Should I Take a Fiber Supplement?
The case for a high fiber diet is strong. Will a supplement help you meet your quota?
This story is a part of The Elemental Guide to Vitamins. Here are the vitamins and supplements that are covered: multivitamins, vitamin D, vitamin C, calcium, B vitamins, omega-3, vitamin E, fiber, protein, and probiotics.
Fiber is a funny thing. The human digestive system can’t absorb it — or even break it down very effectively — and the human body doesn’t put it to use building cells or doing any of the other jobs nutrients typically perform. But arguably no dietary component is linked with so many health benefits.
“Fiber has benefits throughout the digestive tract,” says Joanne Slavin, co-author of that Nutrients review and a professor in the Department of Food Science and Nutrition at the University of Minnesota. “It slows down absorption of fats and carbohydrates in the small intestine, and in the large intestine it provides food for healthy bacteria.” Fiber also acts as a kind of intestinal scrub brush, sloughing away bits of food that could otherwise accumulate and cause trouble.
Slavin says that the term “fiber” refers to a diverse group of plant carbohydrates, which can be broken up into two subcategories. Soluble fibers are ones that dissolve in water, and that can act as food for healthy gut bacteria. Insoluble fibers do not dissolve in water, and these mostly improve the passage of food through the GI tract. They also make it easier to poop. Many healthy whole foods contain both types of fiber. But nuts, seeds, and beans are especially high in soluble fiber, while whole vegetables and whole grains are insoluble fiber champs.
“High-fiber foods like fruits and vegetables contain phytonutrients that may also have anti-inflammatory effects.”
It’s important for people to get both types of fiber. When ingested together, soluble and insoluble fiber form a protective “latticework” that slows the small intestine’s uptake of sugar and other food molecules, says Robert Lustig, MD, an neuroendocrinologist and former professor of pediatrics at the University of California, San Francisco. Slowing digestion is good for several reasons. “Fewer calories will hit your liver all at once, which means the liver stays healthy,” he says. Slower digestion also means blood sugar levels don’t spike as dramatically after a meal, and more food molecules make it to the lower intestine where they can feed healthy bacteria.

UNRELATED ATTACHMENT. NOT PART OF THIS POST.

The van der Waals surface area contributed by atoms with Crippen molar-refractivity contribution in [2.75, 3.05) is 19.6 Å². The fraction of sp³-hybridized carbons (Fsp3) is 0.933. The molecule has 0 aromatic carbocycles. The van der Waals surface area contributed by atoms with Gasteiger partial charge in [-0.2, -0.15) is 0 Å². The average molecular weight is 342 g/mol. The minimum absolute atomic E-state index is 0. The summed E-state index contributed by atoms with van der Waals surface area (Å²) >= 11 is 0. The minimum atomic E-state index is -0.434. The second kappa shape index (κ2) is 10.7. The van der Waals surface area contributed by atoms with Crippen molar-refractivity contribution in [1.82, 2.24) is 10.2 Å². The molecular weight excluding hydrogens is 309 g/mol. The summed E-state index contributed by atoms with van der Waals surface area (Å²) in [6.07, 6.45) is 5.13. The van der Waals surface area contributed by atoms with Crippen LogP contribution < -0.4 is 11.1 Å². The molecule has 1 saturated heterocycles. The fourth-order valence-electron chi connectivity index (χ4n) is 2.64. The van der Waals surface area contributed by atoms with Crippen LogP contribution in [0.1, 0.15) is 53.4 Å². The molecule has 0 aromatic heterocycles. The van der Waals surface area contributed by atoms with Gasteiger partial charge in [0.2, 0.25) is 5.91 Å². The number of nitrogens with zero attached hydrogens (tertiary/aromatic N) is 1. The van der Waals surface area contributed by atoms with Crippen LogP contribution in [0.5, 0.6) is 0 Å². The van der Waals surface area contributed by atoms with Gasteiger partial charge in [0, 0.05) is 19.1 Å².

Fiber has been linked to lower levels of blood cholesterol and to reduced appetite and cravings in people with obesity. But if a person only eats soluble fiber, which is often found in processed grain foods or in some popular fiber supplements, he or she may not experience these same benefits.
This is where fiber supplements come into play. Many contain soluble fiber only, says Berkeley Limketkai, MD, director of clinical research at the UCLA Center for Inflammatory Bowel Diseases. And while a 2017 review in the American Journal of Clinical Nutrition found evidence that soluble fiber supplements can help people control their appetite and blood sugar, and maybe also lose weight, a lot of the research on soluble fiber supplements is shaky, the authors of that review write.
Even if a supplement contains both types of fiber, Limketkai says food sources of fiber are healthier. “High-fiber foods like fruits and vegetables contain phytonutrients that may also have anti-inflammatory effects,” he explains. Fiber supplements likely don’t provide all these same benefits.
That’s not to say fiber supplements can’t be helpful. Especially for people who struggle to digest high-fiber foods — whether due to existing GI problems or to food-related sensitivities — supplements can help them increase their fiber intakes. These supplements tend not to contain the full complement of fibrous plant molecules found in food. But they also seem to be very safe.
The bottom line: If you can’t manage to get fiber from food, a supplement may be a good alternative. But choosing the “best” supplement is mostly educated guesswork, and experts agree that getting fiber from dietary sources is optimal. According to resources from the Mayo Clinic, legumes such as beans, lentils, and peas are all fiber powerhouses. So are fruits — especially berries, apples, and pears — and vegetables like green beans and broccoli. Nuts, seeds, and whole grains are also sources.
This story is a part of The Elemental Guide to Vitamins.